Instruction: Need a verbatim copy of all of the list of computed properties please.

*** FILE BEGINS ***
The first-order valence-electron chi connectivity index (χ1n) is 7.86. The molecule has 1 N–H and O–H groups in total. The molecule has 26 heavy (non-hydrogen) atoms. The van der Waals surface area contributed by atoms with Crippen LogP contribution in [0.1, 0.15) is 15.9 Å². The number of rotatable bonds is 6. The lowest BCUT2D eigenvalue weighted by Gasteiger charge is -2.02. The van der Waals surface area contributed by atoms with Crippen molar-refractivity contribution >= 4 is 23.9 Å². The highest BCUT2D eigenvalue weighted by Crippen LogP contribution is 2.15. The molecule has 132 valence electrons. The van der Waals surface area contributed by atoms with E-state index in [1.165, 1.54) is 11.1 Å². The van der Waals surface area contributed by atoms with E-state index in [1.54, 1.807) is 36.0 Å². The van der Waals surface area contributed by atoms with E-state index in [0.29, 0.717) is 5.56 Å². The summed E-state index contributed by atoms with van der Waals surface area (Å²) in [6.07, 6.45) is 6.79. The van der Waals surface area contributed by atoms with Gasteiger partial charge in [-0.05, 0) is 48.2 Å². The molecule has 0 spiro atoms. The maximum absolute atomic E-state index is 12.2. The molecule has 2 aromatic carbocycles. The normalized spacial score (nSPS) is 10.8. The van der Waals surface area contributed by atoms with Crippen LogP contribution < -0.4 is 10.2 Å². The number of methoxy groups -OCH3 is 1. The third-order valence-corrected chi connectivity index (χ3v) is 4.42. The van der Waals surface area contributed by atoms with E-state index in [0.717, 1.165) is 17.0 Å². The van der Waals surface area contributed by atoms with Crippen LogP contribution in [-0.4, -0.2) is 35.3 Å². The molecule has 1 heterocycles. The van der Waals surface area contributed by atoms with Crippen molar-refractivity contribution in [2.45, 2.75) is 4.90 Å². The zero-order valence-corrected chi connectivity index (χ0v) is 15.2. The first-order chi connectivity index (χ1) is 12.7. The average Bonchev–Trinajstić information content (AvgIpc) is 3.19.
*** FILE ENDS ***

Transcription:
The first-order valence-electron chi connectivity index (χ1n) is 7.86. The molecule has 1 N–H and O–H groups in total. The molecule has 26 heavy (non-hydrogen) atoms. The van der Waals surface area contributed by atoms with Crippen LogP contribution in [0.1, 0.15) is 15.9 Å². The number of rotatable bonds is 6. The lowest BCUT2D eigenvalue weighted by Gasteiger charge is -2.02. The van der Waals surface area contributed by atoms with Crippen molar-refractivity contribution >= 4 is 23.9 Å². The highest BCUT2D eigenvalue weighted by Crippen LogP contribution is 2.15. The molecule has 132 valence electrons. The van der Waals surface area contributed by atoms with E-state index in [1.165, 1.54) is 11.1 Å². The van der Waals surface area contributed by atoms with E-state index in [1.54, 1.807) is 36.0 Å². The van der Waals surface area contributed by atoms with E-state index in [0.29, 0.717) is 5.56 Å². The summed E-state index contributed by atoms with van der Waals surface area (Å²) in [6.07, 6.45) is 6.79. The van der Waals surface area contributed by atoms with Gasteiger partial charge in [-0.05, 0) is 48.2 Å². The molecule has 0 spiro atoms. The maximum absolute atomic E-state index is 12.2. The molecule has 2 aromatic carbocycles. The normalized spacial score (nSPS) is 10.8. The van der Waals surface area contributed by atoms with Crippen LogP contribution < -0.4 is 10.2 Å². The number of methoxy groups -OCH3 is 1. The third-order valence-corrected chi connectivity index (χ3v) is 4.42. The van der Waals surface area contributed by atoms with E-state index in [0.717, 1.165) is 17.0 Å². The van der Waals surface area contributed by atoms with Crippen LogP contribution in [-0.4, -0.2) is 35.3 Å². The molecule has 1 heterocycles. The van der Waals surface area contributed by atoms with Crippen molar-refractivity contribution in [2.45, 2.75) is 4.90 Å². The zero-order valence-corrected chi connectivity index (χ0v) is 15.2. The first-order chi connectivity index (χ1) is 12.7. The average Bonchev–Trinajstić information content (AvgIpc) is 3.19.